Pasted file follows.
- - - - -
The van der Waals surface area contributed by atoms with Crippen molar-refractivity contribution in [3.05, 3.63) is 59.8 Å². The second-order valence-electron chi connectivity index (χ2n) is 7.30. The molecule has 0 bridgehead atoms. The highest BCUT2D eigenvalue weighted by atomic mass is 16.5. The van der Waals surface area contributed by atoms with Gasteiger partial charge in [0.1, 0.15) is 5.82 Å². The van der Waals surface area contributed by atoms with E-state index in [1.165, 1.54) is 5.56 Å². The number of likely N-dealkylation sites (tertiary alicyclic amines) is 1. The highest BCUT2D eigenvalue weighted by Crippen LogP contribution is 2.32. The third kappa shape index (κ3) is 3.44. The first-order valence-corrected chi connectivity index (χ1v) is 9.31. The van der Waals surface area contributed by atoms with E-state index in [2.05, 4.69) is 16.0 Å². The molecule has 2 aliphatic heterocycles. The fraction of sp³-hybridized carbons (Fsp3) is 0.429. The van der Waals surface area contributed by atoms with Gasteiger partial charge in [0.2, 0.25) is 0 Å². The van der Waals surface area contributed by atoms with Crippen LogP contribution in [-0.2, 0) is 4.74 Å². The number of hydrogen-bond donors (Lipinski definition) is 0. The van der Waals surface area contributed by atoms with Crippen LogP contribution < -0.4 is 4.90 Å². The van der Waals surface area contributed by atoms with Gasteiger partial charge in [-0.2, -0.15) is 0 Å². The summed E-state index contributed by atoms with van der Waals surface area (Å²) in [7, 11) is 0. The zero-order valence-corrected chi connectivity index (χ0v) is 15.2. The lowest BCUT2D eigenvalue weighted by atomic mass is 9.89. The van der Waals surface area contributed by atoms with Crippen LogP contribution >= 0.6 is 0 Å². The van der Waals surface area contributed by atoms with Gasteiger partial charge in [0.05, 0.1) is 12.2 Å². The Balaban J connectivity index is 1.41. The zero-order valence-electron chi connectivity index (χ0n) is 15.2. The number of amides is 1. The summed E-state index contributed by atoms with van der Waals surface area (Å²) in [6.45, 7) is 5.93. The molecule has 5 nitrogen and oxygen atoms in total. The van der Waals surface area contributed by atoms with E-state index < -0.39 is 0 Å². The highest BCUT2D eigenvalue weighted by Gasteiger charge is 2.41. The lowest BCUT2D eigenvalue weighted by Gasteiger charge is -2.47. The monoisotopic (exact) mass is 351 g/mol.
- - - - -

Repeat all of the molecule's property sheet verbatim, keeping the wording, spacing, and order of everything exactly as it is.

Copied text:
The van der Waals surface area contributed by atoms with Crippen molar-refractivity contribution in [3.05, 3.63) is 59.8 Å². The second-order valence-electron chi connectivity index (χ2n) is 7.30. The molecule has 0 bridgehead atoms. The highest BCUT2D eigenvalue weighted by atomic mass is 16.5. The van der Waals surface area contributed by atoms with Gasteiger partial charge in [0.1, 0.15) is 5.82 Å². The van der Waals surface area contributed by atoms with E-state index in [1.165, 1.54) is 5.56 Å². The number of likely N-dealkylation sites (tertiary alicyclic amines) is 1. The highest BCUT2D eigenvalue weighted by Crippen LogP contribution is 2.32. The third kappa shape index (κ3) is 3.44. The first-order valence-corrected chi connectivity index (χ1v) is 9.31. The van der Waals surface area contributed by atoms with E-state index in [2.05, 4.69) is 16.0 Å². The molecule has 2 aliphatic heterocycles. The fraction of sp³-hybridized carbons (Fsp3) is 0.429. The van der Waals surface area contributed by atoms with Gasteiger partial charge in [0.2, 0.25) is 0 Å². The van der Waals surface area contributed by atoms with Crippen LogP contribution in [-0.2, 0) is 4.74 Å². The number of hydrogen-bond donors (Lipinski definition) is 0. The van der Waals surface area contributed by atoms with Crippen LogP contribution < -0.4 is 4.90 Å². The van der Waals surface area contributed by atoms with Gasteiger partial charge in [-0.2, -0.15) is 0 Å². The summed E-state index contributed by atoms with van der Waals surface area (Å²) in [7, 11) is 0. The zero-order valence-corrected chi connectivity index (χ0v) is 15.2. The lowest BCUT2D eigenvalue weighted by atomic mass is 9.89. The van der Waals surface area contributed by atoms with Crippen LogP contribution >= 0.6 is 0 Å². The van der Waals surface area contributed by atoms with Gasteiger partial charge in [0.05, 0.1) is 12.2 Å². The Balaban J connectivity index is 1.41. The zero-order valence-electron chi connectivity index (χ0n) is 15.2. The number of amides is 1. The summed E-state index contributed by atoms with van der Waals surface area (Å²) in [6.45, 7) is 5.93. The molecule has 5 nitrogen and oxygen atoms in total. The van der Waals surface area contributed by atoms with E-state index < -0.39 is 0 Å². The highest BCUT2D eigenvalue weighted by Gasteiger charge is 2.41. The lowest BCUT2D eigenvalue weighted by Gasteiger charge is -2.47. The monoisotopic (exact) mass is 351 g/mol.